Despite  claims that it was anti-Peronists who had initially moved Eva to Italy, one can’t help but wonder if Juan Perón, fearing the worst, had a hand in having his wife’s remains sent to Milan for safe-keeping, to be returned to Argentina when she could be securely interred forever. Although Perón was in exile until 1973, he spent much of his time in Spain. He was planning a return to power in Argentina, which he succeeded at in 1973. Did he play a part in returning Eva to what he would surely have considered her former rightful place among her people? Why were Eva’s remains brought to his house in Madrid prior to their departure back to Buenos Aires in 1971?

Today a steady stream of admirers continue to line up in La Recoleta to pay their respects to a woman born the humble, illegitimate daughter of a cattle rancher who, despite a controversial life, inspired millions, and would have been the first female president of Argentina.

Image

Want to learn more about Eva Perón? – check out my earlier post on her biography.

[Are you a fan of mysteries and thrillers set in South America ? Check out SENDERO, WHO SINGS TO THE DEAD and LETHAL DISPATCH.]

Advertisements

4 responses

  1. As usual Tomlinson provides some deep background for the setting of his book Lethal Dispatch. I love it when an author takes time to further educate his readers. I wonder what happened to the hood ornament? Is it part of shrine? Or has it sold on ebay?

    February 17, 2014 at 12:04 pm

    • Thanks, Tom. The story of Maria Maggi is a novel all of its own.

      February 17, 2014 at 12:49 pm

  2. Eighteen years ago, I visited La Recoleta. It was easy to find the graves of Argentine heroes like Sarmiento, Luis Angel Firpo, and Almirante Brown’s ashes. But, it was not easy to find Eva Peron. La Recoleta is a large necropolis, the most fashionable in Argentina. I spent no less than three hours looking for the grave. My feet were aching, so I sat down on a bench just inside the entrance. As I sat there, a young woman in tight black denim jeans and knee high boots marched through the entrance caring a single carnation. She seemed highly intent on her task. I followed her at a discrete distance. That is how I found the tomb of Eva Peron. The grill of the mausoleum’s iron gate was a blanket of carnations of every color. The flowers were woven into the grill, apparently one at a time.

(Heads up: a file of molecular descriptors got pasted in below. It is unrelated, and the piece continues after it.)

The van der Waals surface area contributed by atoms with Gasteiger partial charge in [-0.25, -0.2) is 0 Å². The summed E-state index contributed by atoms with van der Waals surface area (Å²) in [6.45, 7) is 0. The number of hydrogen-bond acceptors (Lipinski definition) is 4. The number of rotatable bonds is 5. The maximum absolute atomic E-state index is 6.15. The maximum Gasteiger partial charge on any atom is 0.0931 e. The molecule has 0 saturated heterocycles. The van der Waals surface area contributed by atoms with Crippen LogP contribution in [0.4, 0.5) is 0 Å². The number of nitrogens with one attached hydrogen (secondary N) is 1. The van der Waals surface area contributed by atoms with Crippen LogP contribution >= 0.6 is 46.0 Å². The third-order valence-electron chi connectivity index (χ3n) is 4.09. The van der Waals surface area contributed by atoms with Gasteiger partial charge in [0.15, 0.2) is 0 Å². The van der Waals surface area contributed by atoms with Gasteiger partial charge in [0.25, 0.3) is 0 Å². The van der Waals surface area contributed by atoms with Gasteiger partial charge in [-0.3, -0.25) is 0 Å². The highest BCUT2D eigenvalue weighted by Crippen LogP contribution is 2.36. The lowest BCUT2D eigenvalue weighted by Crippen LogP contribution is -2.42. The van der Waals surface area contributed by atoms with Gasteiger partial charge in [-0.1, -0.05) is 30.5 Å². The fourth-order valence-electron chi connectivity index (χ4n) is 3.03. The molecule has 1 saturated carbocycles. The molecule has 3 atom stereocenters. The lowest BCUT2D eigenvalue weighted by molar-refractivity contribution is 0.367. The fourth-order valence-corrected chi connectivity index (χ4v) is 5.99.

February 18, 2014 at 3:07 pm

    • Thanks for the comment, Frank. It’s no mistake that the Duarte Masoleum is so hard to find. All part of the design to keep Evita low key.
      I researched Evita for my last novel and found the stories about her simply fascinating.

      take care

      February 18, 2014 at 5:17 pm

Leave a Reply

Please log in using one of these methods to post your comment:

WordPress.com Logo

You are commenting using your WordPress.com account. Log Out / Change )

Twitter picture

You are commenting using your Twitter account. Log Out / Change )

Facebook photo

You are commenting using your Facebook account. Log Out / Change )

Google+ photo

You are commenting using your Google+ account. Log Out / Change )

Connecting to %s